I’m at this writer’s conference, right? It’s called the ACFW, which stands for American Christian Fiction Writers. This year it’s in Indianapolis, and there are something like five hundred Christian writers, editors and literary agents all swanning around in a hotel together, with writing workshops, appointments to meet with people in the industry, dinners, networking opportunities, the works. It’s a big deal. I’m pretty tired.
I don’t want to talk about that though. There are enough people out there who write all about it and put up hundreds of photos. You can google them. I want to write about something that happened there.
I wrote this novel, right? I really like it. Some people who have read it really like it as well, which is a good thing, because really liking a book is kind of important if you want people to actually buy it. Part of the reason I came to Indianapolis is to check out some literary agents and see if they think people may want to buy my book as well. And part of me thought “nah”, because really, really and honestly, it’s not the kind of book that people who read Christian fiction would really want to buy. Not only that, it isn’t really the kind of book that people who read secular fiction really want to buy either. So I thought, “nah”. Yeah. nah. I’ve been wondering a fair bit lately whether I should ditch this novel and write something else. Write this one off as a “practice novel”. Write something that sells.
I tried not to think too much about it really. In a place that was already a little overwhelming it seemed the easiest option.
So this morning that was what I was trying not to think as I sat in my workshop. Give it up. Write something that sells. Do something useful.
The workshop was by a dude called James Scott Bell, who writes thrillers, and who writes how-to-write-novel type books, and one of the very first things he had us do was to write a letter to our novels. Yeah. That’s right.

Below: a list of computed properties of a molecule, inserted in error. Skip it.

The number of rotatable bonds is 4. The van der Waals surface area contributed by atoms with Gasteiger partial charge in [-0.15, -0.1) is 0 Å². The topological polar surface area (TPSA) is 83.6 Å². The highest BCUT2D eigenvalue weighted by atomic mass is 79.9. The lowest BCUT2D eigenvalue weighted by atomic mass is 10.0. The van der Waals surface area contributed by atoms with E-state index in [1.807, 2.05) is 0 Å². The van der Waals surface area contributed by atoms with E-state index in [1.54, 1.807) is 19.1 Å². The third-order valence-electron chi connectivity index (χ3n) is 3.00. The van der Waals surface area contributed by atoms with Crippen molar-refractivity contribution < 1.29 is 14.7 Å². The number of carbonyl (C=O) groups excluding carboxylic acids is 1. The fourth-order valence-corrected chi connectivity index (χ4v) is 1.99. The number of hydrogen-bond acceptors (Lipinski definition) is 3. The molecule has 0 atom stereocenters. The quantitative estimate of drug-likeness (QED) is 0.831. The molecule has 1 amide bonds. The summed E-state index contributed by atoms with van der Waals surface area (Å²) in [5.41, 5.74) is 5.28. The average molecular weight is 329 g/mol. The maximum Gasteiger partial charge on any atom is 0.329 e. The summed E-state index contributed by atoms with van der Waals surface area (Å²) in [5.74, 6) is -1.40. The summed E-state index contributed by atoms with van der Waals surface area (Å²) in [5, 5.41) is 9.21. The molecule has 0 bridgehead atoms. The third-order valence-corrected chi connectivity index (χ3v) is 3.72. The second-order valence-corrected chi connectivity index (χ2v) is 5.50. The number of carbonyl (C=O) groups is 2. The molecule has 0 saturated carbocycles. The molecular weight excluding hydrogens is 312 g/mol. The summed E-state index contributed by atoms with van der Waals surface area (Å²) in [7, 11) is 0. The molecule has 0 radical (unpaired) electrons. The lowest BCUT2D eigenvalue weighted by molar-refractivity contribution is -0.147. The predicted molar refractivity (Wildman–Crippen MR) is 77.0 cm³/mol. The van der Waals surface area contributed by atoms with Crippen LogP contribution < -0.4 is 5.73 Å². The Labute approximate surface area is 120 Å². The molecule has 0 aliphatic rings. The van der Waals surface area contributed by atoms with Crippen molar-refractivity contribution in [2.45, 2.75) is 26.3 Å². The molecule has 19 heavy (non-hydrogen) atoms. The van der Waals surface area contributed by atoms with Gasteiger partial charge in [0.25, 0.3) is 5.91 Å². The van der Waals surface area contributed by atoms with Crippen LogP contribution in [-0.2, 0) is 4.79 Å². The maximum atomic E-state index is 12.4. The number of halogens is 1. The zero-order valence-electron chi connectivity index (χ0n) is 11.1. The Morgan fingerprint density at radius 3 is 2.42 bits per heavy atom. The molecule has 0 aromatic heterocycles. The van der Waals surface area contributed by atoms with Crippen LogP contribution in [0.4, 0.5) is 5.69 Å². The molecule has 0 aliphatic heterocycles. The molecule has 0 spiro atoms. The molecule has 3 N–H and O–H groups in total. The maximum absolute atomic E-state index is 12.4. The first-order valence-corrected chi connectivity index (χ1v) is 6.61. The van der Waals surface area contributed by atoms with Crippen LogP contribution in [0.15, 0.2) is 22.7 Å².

We’re writers, right? We get this kind of thing.
We had to write to our novels, and we had to write what we loved about them. It wasn’t hard. Words come easily at times like that. This is what I wrote:
I love you because you’re honest. You’re a real look at broken hearts and you don’t flinch at what you portray. I love the way you connect with readers, the way you jump out of the page at people and take their hand and lead them in. I love your voice. I love the way you’re not afraid to tackle the deep things, the things people keep hidden, the deep places of hurt and loss and rejection and humanity. I love your honesty, and I love you for your courage.
I felt it. I felt the passion for the story that I’d forgotten, and I felt all the reasons I’d wanted to write it in the first place. I was there. And then suddenly, while I was “there”, Mr. James Scott Bell asked us to write another letter: a letter from our novels to us, starting with the line “I really wish you…” Here’s what I wrote.
I really wish you would finish me. Properly. Don’t leave me on the shelf or in the bottom drawer. Don’t forget about me and move on to something else. I wish you would remember the passion you had for me in the early days, when we were together every morning. Please keep going. Keep pushing, keep it up until I have a voice and a life and a place to breathe outside of your own little home. Send me Megan, send me.
I didn’t know the answer was in me. I didn’t know the passion had been buried. I didn’t know the passion in me could be buried so deep that I would be tempted to put the story away and never finish it. I didn’t know I could forget why I cared. I’m very grateful to Mr. James Scott Bell. I didn’t finish the rest of the workshop. I had to leave soon after that to go to an appointment. I would have paid the cost of the conference for that alone, really.
I better go. I think I need to write.